Original Publication Date: 1990
Ghostwriter? No, this one's all Ann
(Sorry for the long time between updates. Moving, ugh.)
Kristy starts a month-long sitting job for the Felders' autistic daughter, Susan. She is very autistic, only speaking to sing along with the songs she plays on the piano or to tell people what day of the week a date fell on or will fall on. She has no connection to the outside world. Kristy is hired to give her parents a few hours' break each week while they get ready to send her to another boarding school (institution?). Kristy thinks she can bring Susan out, and works to change her. She takes her to meet her new next-door neighbors, the Hobarts, who have just moved from Australia. They're getting teased about being different, particularly by two bullies, Zach Wolfson and Mel Tucker. Mel also poses as a "friend" of Susan's, which thrills (naive) Kristy, until she realizes he's treating her a sideshow freak, charging neighborhood kids a dollar to see her perform her tricks (piano and the dates). The Hobarts end up fitting in (one is even invited to Zach's birthday party...and another starts going out with Mallory), but Susan makes no progress. Kristy comes to see Susan off to her new school, and learns that her parents are expecting a second child, another daughter named Hope. They mention they've had several tests done and, while autism can't be detected in utero, the baby looks healthy so far.
While I've read a lot of criticism about Kristy's attitude ("I can change her, no matter what her parents say!"), I think it's realistic for a head-strong thirteen-year-old who's never met anyone with autism before. I also think it's realistic that her parents would want their other child to have no difficulties in life. My nephew has some congenital defects and some delays, but since he's only two it's hard to tell how severe. While none of us would change his personality for the world, I can tell that you that given the chance to fix his physical deformities (for example, he was born with fused fingers and toes, among other things), I'd do it in a heartbeat.
Established or continued in this book:
The Girls (and Logan):
Claudia candy: Mentos in her dresser drawer, Twinkies and Oreos
Kristy thinks Mary Anne is prettier than she (Kristy) is, and that Dawn is "drop-dead gorgeous" but doesn't realize it. Maybe that's why Mary Anne initially described Dawn as nice-looking but not exactly pretty: it's all relative.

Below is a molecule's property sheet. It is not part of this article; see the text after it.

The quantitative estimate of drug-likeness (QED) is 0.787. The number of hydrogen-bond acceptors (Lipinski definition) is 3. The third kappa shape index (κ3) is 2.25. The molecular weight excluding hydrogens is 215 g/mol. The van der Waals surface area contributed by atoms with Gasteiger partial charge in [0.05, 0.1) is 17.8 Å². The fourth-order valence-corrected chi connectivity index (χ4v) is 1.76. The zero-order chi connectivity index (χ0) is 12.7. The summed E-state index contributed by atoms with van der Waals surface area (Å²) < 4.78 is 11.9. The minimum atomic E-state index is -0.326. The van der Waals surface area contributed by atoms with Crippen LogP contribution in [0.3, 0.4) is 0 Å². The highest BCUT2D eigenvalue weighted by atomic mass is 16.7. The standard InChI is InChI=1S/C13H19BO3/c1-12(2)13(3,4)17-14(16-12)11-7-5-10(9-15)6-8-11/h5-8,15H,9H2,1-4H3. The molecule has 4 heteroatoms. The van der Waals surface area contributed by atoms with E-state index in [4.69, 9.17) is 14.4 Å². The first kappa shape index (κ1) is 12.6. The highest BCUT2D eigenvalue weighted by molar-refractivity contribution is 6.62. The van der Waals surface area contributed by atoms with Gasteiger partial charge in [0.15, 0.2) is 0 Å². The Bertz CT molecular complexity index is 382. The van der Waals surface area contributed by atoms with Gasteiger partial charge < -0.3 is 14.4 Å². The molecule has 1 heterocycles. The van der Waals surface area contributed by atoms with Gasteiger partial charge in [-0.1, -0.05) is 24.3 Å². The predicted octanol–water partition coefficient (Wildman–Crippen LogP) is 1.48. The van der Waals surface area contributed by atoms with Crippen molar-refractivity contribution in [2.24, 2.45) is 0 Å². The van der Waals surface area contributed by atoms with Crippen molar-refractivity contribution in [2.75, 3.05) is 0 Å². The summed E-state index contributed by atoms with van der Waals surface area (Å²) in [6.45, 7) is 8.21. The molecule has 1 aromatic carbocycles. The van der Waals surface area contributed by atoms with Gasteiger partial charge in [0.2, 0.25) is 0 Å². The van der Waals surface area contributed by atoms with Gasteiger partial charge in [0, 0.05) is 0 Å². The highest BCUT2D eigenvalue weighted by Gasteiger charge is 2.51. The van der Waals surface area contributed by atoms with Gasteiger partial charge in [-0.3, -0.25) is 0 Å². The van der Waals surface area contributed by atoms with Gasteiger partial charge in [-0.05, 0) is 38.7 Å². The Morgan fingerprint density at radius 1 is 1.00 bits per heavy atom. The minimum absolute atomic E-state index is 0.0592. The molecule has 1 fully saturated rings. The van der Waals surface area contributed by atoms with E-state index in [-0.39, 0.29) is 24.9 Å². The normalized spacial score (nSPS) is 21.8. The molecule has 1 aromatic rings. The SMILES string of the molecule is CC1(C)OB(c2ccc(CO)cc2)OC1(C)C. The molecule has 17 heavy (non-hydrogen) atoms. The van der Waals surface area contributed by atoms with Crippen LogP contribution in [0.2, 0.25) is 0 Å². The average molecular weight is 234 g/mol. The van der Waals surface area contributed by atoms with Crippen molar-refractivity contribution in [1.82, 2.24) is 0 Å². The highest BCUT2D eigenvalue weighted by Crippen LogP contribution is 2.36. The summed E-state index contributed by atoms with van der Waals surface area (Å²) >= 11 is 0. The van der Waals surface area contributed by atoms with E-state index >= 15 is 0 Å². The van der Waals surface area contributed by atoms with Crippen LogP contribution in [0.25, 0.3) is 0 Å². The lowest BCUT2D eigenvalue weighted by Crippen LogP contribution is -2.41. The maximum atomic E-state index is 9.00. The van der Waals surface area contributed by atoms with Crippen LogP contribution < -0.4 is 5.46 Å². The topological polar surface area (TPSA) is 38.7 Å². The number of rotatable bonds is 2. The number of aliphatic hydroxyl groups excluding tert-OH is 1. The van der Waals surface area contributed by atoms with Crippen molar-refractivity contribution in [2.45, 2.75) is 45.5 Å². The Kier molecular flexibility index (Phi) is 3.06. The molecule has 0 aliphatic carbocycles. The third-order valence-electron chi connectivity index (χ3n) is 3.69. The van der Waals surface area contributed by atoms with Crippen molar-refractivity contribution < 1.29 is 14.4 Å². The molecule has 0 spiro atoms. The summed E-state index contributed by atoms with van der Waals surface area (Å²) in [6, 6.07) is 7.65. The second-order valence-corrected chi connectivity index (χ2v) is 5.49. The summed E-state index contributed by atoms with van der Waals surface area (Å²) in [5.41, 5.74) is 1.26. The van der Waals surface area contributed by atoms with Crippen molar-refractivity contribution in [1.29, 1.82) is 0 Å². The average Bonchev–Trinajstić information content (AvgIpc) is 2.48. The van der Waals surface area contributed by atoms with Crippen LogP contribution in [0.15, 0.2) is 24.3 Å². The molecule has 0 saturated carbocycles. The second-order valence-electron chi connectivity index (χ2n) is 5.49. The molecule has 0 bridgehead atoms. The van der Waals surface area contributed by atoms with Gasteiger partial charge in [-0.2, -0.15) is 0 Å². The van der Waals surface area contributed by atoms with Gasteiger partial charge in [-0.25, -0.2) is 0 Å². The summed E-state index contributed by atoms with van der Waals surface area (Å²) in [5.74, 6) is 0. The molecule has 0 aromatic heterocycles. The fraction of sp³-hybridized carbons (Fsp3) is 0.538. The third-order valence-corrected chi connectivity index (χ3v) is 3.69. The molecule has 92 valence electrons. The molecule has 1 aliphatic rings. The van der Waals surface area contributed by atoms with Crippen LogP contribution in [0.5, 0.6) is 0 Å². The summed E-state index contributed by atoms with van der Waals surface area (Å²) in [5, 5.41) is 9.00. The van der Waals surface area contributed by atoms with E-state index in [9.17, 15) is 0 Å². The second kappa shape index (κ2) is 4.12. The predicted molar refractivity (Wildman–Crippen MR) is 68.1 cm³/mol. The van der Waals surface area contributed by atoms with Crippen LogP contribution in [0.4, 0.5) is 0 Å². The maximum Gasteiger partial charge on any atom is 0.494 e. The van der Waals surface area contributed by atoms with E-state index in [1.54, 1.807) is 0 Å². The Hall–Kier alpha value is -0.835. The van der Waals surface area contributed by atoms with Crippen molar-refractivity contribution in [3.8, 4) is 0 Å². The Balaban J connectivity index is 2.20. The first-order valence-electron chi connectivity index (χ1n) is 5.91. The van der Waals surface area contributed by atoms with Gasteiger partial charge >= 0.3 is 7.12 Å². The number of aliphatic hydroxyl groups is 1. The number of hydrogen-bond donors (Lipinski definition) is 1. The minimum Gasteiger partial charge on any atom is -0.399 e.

Kristy also describes both Claudia and Stacey as boy-crazy. Usually it's just Stacey, but she is currently tied with Claudia for crushes at five each.
Claudia gets nervous as the Hobarts swing faster and higher, because she's heard that it might be possible to go over the top. How about, instead of making seem dumber, she's scared because she broke her leg on a swing?
Stacey's still feeling under the weather (foreshadowing!).
Boo-Boo the cat only gets along with Shannon the dog.
People used the tease the eight Pike kids by calling them Spiders.
Nannie knows how to knit, and from the description of the sweater she's making Emily Michelle, she might know intarsia or fair isle (which are complicated).
New clients: the Felders (Susan, who's severely autistic) and the Hobarts (four boys, the three youngest of whom they sit for).
Kristy credits David Michael with starting the BSC by being its inspiration.
I've mentioned before that during the school year, Kristy should just walk to a friend's house or stay at the library to wait for the meetings so Charlie doesn't have to drive her, but this REALLY doesn't make sense: when sitting for the Felders, she has Charlie drive her there right after school. Why?
Jessi's long-term job with Braddocks is mentioned here only in past tense.
SMS has a "special-ed" class.
Mrs. Felder gets this right: from what my (Deaf) ASL teacher told us, "handicapped" is preferable to "disabled." While both mean essentially the same thing, the latter is more blunt in saying that the individual lacks an ability. She made the analogy that disabled is to handicapped as dumb is to mute.
It's pretty mean the way the neighborhood kids make fun of the Hobarts because they have different slang. But they might be justified about mocking Vegemite. A lot of Australian food is delicious (mmm, Caramel Koalas and Chocolate Frogs), but Vegemite is disgusting.
Starting 8th grade: 2
Halloweens in 8th grade: 1
Summers after 8th grade: 1
BSC Fights: 5
SMS Staff: 15
Students (other than the BSC): 35 8th graders, five sixth-graders, five unspecified
Types of candy in Claudia’s room: 38 (bubble gum, Butterfingers, butterscotch candy, Cheese Doodles, a chocolate bar, cookies, Cracker Jacks, crackers, cupcakes, Ding-Dongs, Doritos, gumdrops, Fritos, Gummi Bears, Heath bars, Hershey's kisses, Ho Hos, jawbreakers, licorice, licorice whips, Lifesavers, M&Ms (regular and peanut), Mallomars, marshmallows, Mentos, mini candy bars, Oreos (Double Stuf), popcorn, pretzels, pretzel sticks, Ring Dings, root beer barrels, salt water taffy, Snickers, taco chips, Tootsie Roll Pops, Tootsie Rolls, Twinkies)
Crushes: Claudia-5 (Guy, Austin Bentley, Timothy Carmody, Trevor Sandbourne, Will Yamakawa), Dawn-1 (Parker Harris), Mary Anne-2 (Alex, Logan Bruno), Stacey-5 (Toby, Pete Black, Pierre D'Amboise, Scott Foley, Sam Thomas), Kristy-1 (Bart Taylor), Mallory-1 (Ben Hobart)
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